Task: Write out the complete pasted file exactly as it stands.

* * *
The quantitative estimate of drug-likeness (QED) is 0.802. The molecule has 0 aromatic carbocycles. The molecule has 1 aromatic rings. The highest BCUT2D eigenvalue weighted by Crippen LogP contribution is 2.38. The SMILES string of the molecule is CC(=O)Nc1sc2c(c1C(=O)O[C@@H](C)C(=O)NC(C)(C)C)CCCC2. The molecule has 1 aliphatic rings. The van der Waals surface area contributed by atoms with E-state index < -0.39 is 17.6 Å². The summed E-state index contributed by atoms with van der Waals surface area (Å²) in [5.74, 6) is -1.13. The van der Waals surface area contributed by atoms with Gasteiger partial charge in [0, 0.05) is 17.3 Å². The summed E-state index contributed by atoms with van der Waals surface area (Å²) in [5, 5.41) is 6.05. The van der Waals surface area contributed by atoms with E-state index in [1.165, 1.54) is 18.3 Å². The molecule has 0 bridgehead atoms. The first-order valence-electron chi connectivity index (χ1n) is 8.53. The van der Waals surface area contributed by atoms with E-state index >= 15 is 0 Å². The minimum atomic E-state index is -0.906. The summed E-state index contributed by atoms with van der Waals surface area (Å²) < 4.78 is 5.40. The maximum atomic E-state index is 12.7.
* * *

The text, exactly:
The quantitative estimate of drug-likeness (QED) is 0.802. The molecule has 0 aromatic carbocycles. The molecule has 1 aromatic rings. The highest BCUT2D eigenvalue weighted by Crippen LogP contribution is 2.38. The SMILES string of the molecule is CC(=O)Nc1sc2c(c1C(=O)O[C@@H](C)C(=O)NC(C)(C)C)CCCC2. The molecule has 1 aliphatic rings. The van der Waals surface area contributed by atoms with E-state index < -0.39 is 17.6 Å². The summed E-state index contributed by atoms with van der Waals surface area (Å²) in [5.74, 6) is -1.13. The van der Waals surface area contributed by atoms with Gasteiger partial charge in [0, 0.05) is 17.3 Å². The summed E-state index contributed by atoms with van der Waals surface area (Å²) in [5, 5.41) is 6.05. The van der Waals surface area contributed by atoms with E-state index in [1.165, 1.54) is 18.3 Å². The molecule has 0 bridgehead atoms. The first-order valence-electron chi connectivity index (χ1n) is 8.53. The van der Waals surface area contributed by atoms with E-state index >= 15 is 0 Å². The minimum atomic E-state index is -0.906. The summed E-state index contributed by atoms with van der Waals surface area (Å²) < 4.78 is 5.40. The maximum atomic E-state index is 12.7.